Platinum Alloys

Platinum Alloys


alloys (usually binary alloys) based on platinum; usually solid solutions of the alloying element in platinum. The most important alloying elements in platinum alloys are metals of Group VIII of the Mendeleev periodic system (rhodium, iridium, palladium, ruthenium, nickel, and cobalt), as well as copper, tungsten, and molybdenum.

Platinum alloys are characterized by a high melting point; good corrosion resistance in many aggressive media, particularly by high oxidation resistance at high temperatures; and good mechanical properties and wear resistance. Several platinum alloys have catalytic action in oxidation, hydrogenation, and iso-merization reactions. Most platinum alloys are suitable for pressure working; objects made of them may be produced by forging, rolling, drawing, and stamping.

Platinum alloys are used in the production of thermocouples (5–40 percent Rh); break and sliding contacts (10–25 percent Rh or 5–15 percent Ru, 5–30 percent Ir, 10–20 percent Pd, or 5 percent Ni); parts for small, critical instruments, such as potentiometers (4–8 percent W or 3–10 percent Cu, 10–20 percent Ir, 10 percent Ru, or 5–10 percent Mo); springs and spring elements (25–30 percent Ir); permanent magnets (23 percent Co); and high-temperature solders (10–20 percent Pd).

Platinum alloys are used as catalysts in the oxidation of ammonia to nitric acid and in the production of prussic acid from ammonia and methane (5–10 percent Rh or 3–5 percent Pd and 3–5 percent Rh), insoluble anodes (5 percent Ir or 20–50 percent Pd), material for glass-melting vessels and dies for the production of viscose fiber (3–10 percent Rh), laboratory ware and apparatus (1–30 percent Rh, 5 percent Ir, or 10 percent Ru), and heaters for high-temperature furnaces (10–40 percent Rh).


References in periodicals archive ?
Each alloy can be clad to core materials such as copper or copper alloys, niobium, molybdenum, MP35N[R] and Ni-Co-Cr-Mo alloys, nitinol and nickel-titanium alloys, platinum alloys or platinum-iridium, silver, stainless steel (302, 304V, 316LVM), tantalum or tantalum-tungsten alloys, and titanium or titanium alloys.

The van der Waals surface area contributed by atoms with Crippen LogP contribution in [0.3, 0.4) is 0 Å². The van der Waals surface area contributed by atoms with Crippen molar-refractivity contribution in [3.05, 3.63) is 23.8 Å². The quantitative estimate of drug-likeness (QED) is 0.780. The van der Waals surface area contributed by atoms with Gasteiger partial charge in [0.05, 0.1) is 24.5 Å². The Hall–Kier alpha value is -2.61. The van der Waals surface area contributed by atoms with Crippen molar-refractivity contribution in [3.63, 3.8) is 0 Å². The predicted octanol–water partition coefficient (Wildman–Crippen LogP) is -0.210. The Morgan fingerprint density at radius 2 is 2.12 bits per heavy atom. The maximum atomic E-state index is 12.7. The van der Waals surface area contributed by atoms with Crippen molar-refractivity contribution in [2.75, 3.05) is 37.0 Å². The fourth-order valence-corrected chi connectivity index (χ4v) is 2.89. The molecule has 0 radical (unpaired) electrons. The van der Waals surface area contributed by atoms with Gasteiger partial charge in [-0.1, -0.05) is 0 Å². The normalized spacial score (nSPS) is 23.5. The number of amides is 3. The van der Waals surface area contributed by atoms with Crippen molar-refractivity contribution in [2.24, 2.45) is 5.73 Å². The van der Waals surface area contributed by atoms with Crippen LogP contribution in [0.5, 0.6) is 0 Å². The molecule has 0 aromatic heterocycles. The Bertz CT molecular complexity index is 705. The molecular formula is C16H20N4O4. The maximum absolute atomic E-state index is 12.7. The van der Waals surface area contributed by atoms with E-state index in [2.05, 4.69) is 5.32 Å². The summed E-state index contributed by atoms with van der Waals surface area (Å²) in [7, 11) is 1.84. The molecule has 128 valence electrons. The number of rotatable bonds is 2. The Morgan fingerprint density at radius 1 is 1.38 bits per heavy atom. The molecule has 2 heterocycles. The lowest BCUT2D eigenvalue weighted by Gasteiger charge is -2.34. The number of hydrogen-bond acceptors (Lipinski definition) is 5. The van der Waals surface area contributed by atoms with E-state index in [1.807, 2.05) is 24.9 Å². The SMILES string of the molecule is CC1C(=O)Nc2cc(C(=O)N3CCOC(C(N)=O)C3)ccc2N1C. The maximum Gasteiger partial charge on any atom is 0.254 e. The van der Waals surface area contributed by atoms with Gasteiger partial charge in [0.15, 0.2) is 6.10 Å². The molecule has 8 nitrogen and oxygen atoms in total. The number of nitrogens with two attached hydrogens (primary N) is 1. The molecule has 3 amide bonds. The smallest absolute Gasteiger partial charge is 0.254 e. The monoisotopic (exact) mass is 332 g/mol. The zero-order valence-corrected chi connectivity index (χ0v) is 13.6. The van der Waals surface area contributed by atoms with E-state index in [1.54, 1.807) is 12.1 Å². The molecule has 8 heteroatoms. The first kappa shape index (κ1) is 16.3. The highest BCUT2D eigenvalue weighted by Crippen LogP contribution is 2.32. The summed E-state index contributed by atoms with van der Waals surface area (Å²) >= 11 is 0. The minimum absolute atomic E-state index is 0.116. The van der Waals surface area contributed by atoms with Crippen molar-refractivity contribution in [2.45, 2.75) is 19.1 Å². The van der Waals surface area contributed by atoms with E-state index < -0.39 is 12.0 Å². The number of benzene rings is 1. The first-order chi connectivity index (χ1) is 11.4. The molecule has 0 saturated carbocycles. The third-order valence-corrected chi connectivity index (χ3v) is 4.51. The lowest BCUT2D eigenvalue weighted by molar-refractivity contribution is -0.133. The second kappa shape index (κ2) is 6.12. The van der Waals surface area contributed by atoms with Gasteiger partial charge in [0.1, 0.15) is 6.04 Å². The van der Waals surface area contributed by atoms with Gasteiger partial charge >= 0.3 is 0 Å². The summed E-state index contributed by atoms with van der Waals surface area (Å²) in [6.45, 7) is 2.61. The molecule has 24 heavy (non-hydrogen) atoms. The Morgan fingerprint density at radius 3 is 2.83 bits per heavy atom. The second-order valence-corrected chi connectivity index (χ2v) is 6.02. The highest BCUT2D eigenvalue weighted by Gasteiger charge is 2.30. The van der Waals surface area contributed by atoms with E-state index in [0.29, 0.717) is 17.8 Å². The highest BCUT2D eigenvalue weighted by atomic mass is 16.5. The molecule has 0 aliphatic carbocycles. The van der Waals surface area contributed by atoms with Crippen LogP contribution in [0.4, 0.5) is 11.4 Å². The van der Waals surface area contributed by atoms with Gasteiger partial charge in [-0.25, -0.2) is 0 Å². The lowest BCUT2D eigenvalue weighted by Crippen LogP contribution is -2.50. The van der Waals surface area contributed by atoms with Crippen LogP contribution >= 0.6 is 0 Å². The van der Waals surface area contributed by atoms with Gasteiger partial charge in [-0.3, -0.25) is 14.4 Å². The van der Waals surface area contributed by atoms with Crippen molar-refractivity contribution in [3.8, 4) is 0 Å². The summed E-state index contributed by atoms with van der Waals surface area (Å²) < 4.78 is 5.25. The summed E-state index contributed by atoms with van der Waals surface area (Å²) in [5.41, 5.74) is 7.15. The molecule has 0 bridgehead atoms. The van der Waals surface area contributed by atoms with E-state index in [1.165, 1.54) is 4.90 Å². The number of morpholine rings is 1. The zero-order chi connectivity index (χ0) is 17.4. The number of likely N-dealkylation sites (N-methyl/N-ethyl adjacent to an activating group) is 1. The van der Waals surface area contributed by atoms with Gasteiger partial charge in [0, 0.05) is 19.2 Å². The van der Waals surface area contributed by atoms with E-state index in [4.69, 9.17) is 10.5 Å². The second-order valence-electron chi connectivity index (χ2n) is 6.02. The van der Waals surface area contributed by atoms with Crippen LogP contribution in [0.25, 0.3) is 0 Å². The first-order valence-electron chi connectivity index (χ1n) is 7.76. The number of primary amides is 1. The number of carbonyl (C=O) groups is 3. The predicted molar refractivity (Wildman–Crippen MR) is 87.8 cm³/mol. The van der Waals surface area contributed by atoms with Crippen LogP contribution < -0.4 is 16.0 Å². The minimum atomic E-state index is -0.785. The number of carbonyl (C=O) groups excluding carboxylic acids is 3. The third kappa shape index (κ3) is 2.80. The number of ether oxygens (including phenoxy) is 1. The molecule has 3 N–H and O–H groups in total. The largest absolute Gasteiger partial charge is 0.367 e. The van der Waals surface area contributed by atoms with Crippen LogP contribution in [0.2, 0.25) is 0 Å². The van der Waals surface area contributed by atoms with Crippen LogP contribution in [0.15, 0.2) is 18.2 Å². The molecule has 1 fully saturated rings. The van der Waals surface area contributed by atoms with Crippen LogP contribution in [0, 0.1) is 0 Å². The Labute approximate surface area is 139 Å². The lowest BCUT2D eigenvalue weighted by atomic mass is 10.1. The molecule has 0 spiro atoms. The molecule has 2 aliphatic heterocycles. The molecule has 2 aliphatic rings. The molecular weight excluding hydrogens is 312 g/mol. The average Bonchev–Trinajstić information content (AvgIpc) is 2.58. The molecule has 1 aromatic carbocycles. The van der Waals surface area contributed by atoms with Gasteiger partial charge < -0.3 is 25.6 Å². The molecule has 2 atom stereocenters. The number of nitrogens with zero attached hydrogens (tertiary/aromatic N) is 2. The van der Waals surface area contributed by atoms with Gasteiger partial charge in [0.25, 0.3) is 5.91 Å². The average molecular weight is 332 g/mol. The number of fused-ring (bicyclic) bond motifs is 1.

The most imported products were platinum and platinum alloys, unprocessed or powder, petroleum oils and oils obtained from bituminous minerals (other than crude), electricity, and other metals of the platinum group and their alloys.
In the imports, the most significant products are the petroleum oils and oils obtained from bituminous minerals (other than crude), platinum and platinum alloys, unwrought or in powder form, iron and steel products (flat-rolled products) and electricity.
This approach can work for pure platinum, but also platinum alloys, palladium and really any noble metal," says Sun.
Current fuel cells use platinum and platinum alloys as a catalyst.
But the raft of extras fitted including black milano leather satnav, Micrometallic platinum alloys bumped the price up to a staggering pounds 32,140.
Vacuum-arc remelting of platinum and platinum alloys with a consumable electrode allows reducing content of oxygen 5 times, carbon and nitrogen 9 times, fluorine, magnesium, chlorine, sulfur, calcium, iron, zinc, brome, arsenic, antimony, barium and lead by one order and more, but content of copper remains high.
Arttech Casting casts the typical gold, silver and platinum alloys but also offers a line of metals it calls de-ox alloys.
It's high driving position, sturdy and aggressive lines and 17in Rogue Platinum alloys give it an impressive look.
manufactures high tensile strength platinum alloys for PTCA (Percutaneous Transluminal Coronary Angioplasty) and cardiovascular applications where an exceptionally high degree of wire quality must be maintained.
6 Platinum Alloys as Anode Catalysts for Direct Methanol Fuel Cells (Ermete Antolini).